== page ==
The UN refers to climate change as our biggest challenge. It affects all sectors of society and reinforces the consequences of natural hazards such as landslides and floods. Although climate data and models are available, this information may not be easy to use.
NGI works actively to interpret these data and reduce the knowledge gap between climate researchers and managers in local municipalities. The research project EVOKED intends to adapt climate data to make the information more easier understood.
Increased understanding of uncertainty
EVOKED is a collaborative project between several EU countries. One of the case studies is Larvik municipality in Norway. The municipality cooperates with EVOKED to develop climate services for the planned development of the housing estate, Martineåsen. The area has natural depressions in the terrain and may be subject to flooding during periods of intense rainfall. Groundworking operations will affect the terrain leading to changes in runoff and perhaps flooding.
In a previous project, NGI mapped areas in Larvik that may experience flooding. This analysis is based on available climate forecasts. However, there is uncertainty about future man-made emissions, natural climate variations and the climate models used in forecasts. These uncertainties increase the complexity of the subsequent work at Martineåsen.
Researchers are working on the uncertainties related to climate change, including anticipation of future scenarios. However, there remains great uncertainty about future reality. To improve our understanding of what is happening and convey the uncertainties, the EVOKED project has looked at global socio-economic future scenarios and adapted them to local conditions. This is a recognized framework for assessing society's ability to adapt to climate change.
Stories about the future
To see the challenges Larvik faces, we came up with three selected scenarios based on what is most realistic and relevant to the municipality. The goal was to convey uncertainty related to climate in a way easily understood for Larvik's inhabitants.
Initially, we compiled the data in tabular form where information related to demography, human development, economy, lifestyle, politics, institutions, technology and the environment were included. This data was collected from the municipality's own documents and databases to give a realistic picture of the needs.
A sustainable Larvik (Fig. 1) is based on the municipality's plans, including the area, energy and climate plan. In addition, relevant strategies and action plans are included. The scenario represents the green shift, and represents the municipality plans at present.
Figure 1 - A sustainable Larvik. Illustration: Bar Bakke
Business as usual (Fig. 2) is based on the argumentation for strategy documents, local knowledge and statistics, and promotes the situation as it is in Larvik today.
Figure 2 - Business as usual. Illustration: Bar Bakke
Regional rivalry (Fig. 3) is also based on the municipality's strategies but shows an imaginary scenario if the development does not go as desired. Regional cooperation is important for Larvik and the surrounding areas to compete against centralization around the larger cities. If they lose the battle against the big cities, rivalry may occur between neighbouring municipalities.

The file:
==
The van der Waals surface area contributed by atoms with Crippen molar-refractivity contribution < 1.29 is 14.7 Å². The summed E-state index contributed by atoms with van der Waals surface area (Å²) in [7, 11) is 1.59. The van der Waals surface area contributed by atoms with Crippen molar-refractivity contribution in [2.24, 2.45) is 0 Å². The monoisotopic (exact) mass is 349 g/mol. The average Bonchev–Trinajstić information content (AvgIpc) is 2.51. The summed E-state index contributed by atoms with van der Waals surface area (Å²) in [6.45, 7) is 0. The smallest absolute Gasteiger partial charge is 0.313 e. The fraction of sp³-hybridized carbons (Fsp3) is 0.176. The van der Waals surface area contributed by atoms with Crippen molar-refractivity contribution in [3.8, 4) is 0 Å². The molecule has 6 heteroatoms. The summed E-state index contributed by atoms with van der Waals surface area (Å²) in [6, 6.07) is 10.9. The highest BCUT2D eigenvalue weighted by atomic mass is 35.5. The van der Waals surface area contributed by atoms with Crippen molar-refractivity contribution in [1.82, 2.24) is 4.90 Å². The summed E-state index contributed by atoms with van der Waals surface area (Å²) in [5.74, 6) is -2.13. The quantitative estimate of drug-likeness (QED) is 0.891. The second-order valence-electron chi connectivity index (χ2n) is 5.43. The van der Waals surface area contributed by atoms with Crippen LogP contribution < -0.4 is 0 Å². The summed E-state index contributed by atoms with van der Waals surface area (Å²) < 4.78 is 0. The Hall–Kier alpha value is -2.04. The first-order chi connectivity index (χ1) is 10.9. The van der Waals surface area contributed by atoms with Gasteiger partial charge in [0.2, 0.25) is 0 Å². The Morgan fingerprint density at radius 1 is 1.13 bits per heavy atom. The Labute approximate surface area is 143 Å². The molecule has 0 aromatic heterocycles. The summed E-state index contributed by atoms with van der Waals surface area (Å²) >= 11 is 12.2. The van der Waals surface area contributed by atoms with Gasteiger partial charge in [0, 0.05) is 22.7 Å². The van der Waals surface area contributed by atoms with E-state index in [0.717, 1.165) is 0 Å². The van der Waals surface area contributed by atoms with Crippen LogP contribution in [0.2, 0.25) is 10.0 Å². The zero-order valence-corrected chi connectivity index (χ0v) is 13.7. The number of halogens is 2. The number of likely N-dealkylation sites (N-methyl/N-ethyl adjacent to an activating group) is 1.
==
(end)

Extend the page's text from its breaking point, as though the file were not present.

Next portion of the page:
Figure 3 - Regional rivalry. Illustration: Bar Bakke
To make the data in the tables understandable, they were written as stories. In addition, the landscape architects Bar Bakke contributed with illustrations. The scenario used was Kleivertjern with Martineåsen in the background, a familiar motif for the inhabitants of the area.
Area planners for tomorrow
To find out if the illustrations were understandable, they were first displayed at a workshop for pupils from primary and lower secondary school in the neighbourhood, under the direction of the municipality. Here, the children were given ample time and opportunity to express their opinion about the area plans for the Martineåsen, and at the same time comment on the different scenarios.
The illustrations made an impression. Several of the children had interesting points of view, such as that Regional rivalry looked more like the present situation than Business as usual.
At the same time, several pupils noted that Regional rivalry should appear worse. They were concerned with prioritizing emission reduction and sustainability for the future. A sustainable Larvik, on the other hand, was referred to as "luxury". In addition, several of them suggested inclusion of playgrounds, places for seating and inclusion of animals. It was evident that the outdoor areas were important to these pupils.
This shows that illustrations are useful for highlighting socio-economic uncertainty related to climate adaptation. The children's comments are included in the illustrations and will be used further in EVOKED's work on Martineåsen.
Should one take the green shift as a starting point, existing conditions or a precautionary approach? The answer is revealing because climate adaptation and emission reduction are related. Conversion to a low-emission society reflects our willingness to adapt to these changes.
Marit Vasbotten and Ingerid Heggelund from Larvik Municipality also contributed to this work.
Project EVOKED is part of ERA4CS, an ERA-NET initiated by JPI Climate, and funded by RCN (NO), FORMAS (SE), NWO (NL), BMBF (DE) with co-funding by European Union (Grant 690462).